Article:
War on Aphorisms

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With our troubling times condemning us to an oil-less-virus-infested-economically-depressed-hellhole of a world (thank BP, MRSA, and life, accordingly), the only things we can turn to are our time-proven aphorisms. Always look on the bright side. Life is a box of chocolates. There is always a moral to every story. However, Tim O’Brien, author of The Things They Carried, would have us believe otherwise. He suggests that, in the context of war, there is no bright side, no box of chocolates, and most definitely no ‘morals’. Does that mean that we have to reconsider the significance of aphorisms in our life? Or should we discard aphorisms altogether?

An army of aphorisms is always at hand for any situation, whether it is to motivate or enlighten. They give us the will to fight on, they give us the hope to believe in the impossible, they give us the strength to fight the tears…Or do they? The situation of aphorisms and their place in our lives is tricky; while some seem to sum up life in a couple of words, some clearly do not apply anymore. Honesty is NOT the best policy, according to researchers at Toronto University, who found that the earlier a child starts telling convincing lies, the more likely he is to be a success later in life. On the other hand, John Ruskin says, “In general, pride is at the bottom of all great mistakes.” Obviously Bristol Palin doesn’t fit into this equation, seeing as she is paid $15 - $30 thousand to tell teens why they should practice abstinence so they don’t become unwed mothers like her. And the irony falls on “sharing is caring” when Robert Mugabe’s gift to Korea – a ‘Noah’s Ark’ of two of every animal from Zimbabwe – is expected to die off in just days.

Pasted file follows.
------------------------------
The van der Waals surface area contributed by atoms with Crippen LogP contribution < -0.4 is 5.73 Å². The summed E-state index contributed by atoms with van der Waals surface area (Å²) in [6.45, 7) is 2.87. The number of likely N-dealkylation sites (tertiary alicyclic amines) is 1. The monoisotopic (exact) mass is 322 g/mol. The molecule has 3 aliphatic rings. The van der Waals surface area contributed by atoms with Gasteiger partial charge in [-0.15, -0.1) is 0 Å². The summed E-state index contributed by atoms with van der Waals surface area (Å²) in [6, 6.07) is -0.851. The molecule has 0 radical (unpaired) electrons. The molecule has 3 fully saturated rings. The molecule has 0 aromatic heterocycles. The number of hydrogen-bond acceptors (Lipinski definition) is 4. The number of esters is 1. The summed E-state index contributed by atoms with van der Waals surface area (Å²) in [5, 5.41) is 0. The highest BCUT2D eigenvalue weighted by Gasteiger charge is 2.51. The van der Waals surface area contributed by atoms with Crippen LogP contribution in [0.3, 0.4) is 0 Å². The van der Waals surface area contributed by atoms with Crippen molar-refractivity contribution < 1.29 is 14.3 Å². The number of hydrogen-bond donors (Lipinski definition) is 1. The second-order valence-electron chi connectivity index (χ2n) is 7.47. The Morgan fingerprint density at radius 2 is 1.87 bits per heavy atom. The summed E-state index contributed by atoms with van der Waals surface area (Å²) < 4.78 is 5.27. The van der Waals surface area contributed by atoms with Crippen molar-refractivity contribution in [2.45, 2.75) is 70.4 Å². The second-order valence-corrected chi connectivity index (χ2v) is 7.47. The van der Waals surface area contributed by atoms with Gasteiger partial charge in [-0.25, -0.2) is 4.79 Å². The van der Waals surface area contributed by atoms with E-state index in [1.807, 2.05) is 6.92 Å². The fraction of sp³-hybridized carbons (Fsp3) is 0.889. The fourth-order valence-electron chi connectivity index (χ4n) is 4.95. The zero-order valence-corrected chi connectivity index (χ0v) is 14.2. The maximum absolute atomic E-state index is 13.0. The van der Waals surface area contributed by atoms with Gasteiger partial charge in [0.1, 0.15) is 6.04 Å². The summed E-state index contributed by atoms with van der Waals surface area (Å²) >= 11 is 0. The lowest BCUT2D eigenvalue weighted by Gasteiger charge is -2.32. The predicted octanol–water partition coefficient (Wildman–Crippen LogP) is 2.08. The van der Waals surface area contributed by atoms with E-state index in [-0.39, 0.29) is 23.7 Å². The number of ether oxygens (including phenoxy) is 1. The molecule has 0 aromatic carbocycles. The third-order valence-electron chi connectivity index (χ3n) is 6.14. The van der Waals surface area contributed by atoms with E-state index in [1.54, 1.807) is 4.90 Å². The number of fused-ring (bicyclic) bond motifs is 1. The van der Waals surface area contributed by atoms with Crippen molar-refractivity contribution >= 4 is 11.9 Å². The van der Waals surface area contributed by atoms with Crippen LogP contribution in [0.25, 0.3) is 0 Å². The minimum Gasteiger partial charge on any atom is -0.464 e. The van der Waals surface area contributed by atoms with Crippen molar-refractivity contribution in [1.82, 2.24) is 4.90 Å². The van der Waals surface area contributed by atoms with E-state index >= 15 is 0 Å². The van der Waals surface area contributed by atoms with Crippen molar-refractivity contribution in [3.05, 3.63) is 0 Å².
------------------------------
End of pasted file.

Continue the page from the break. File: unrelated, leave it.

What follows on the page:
So does that mean all aphorisms have become obsolete? Let’s consider the words of John Carey: “One of history’s most useful tasks is to bring home to us how keenly, honestly, and painfully past generations pursued aims that now seem to us wrong or disgraceful.” The Things They Carried practically embodies this quote. Yes, it is a book about the Vietnam War. But it is more than that. Not only does he expose the violent gore and his personal trauma, he effectively refutes the existence of these so-called ‘positive’ aphorisms.

So should aphorisms exist at all? To answer this question, we should look to the words of Oliver Wendell: “Nothing is so rewarding as a stubborn examination of the obvious.” According to Julian Baggini in his article, “Life is Not a Bowl of Cherries,” it isn’t that aphorisms have become obsolete altogether; it is their meaning that has been twisted and changed throughout the ages. Perhaps what Tim O’Brien is trying to tell us is that we shouldn’t try to slick trough life on a wave of positive thinking. Rather, we have to take situations and problems at point blank range. Instead of trying to rationalize with convenient sayings, we should get down to the truth. And although many might question whether or not O’Brien told the truth, it isn’t the story that is most important, it’s the purpose. A lie, after all, told often enough, becomes the truth. And aphorisms are the lies we use to convince ourselves that our lives have a meaning. They are the lies we use to survive.





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Thinker said...
Jun. 10, 2010 at 6:49 pm
I dipised the book "The Things They Carried" it was dry and boring. The author was just so removed from everything, like they were struggling to communicate an idea.
 
kitty replied...
Jun. 12, 2010 at 4:51 pm
That was the point of the book - the idea that it's difficult for war veterans to communicate exactly what it's like to be in the midst of a war, killing people, seeing your friends killed, not knowing if in the next second you might be dead yourself...
 
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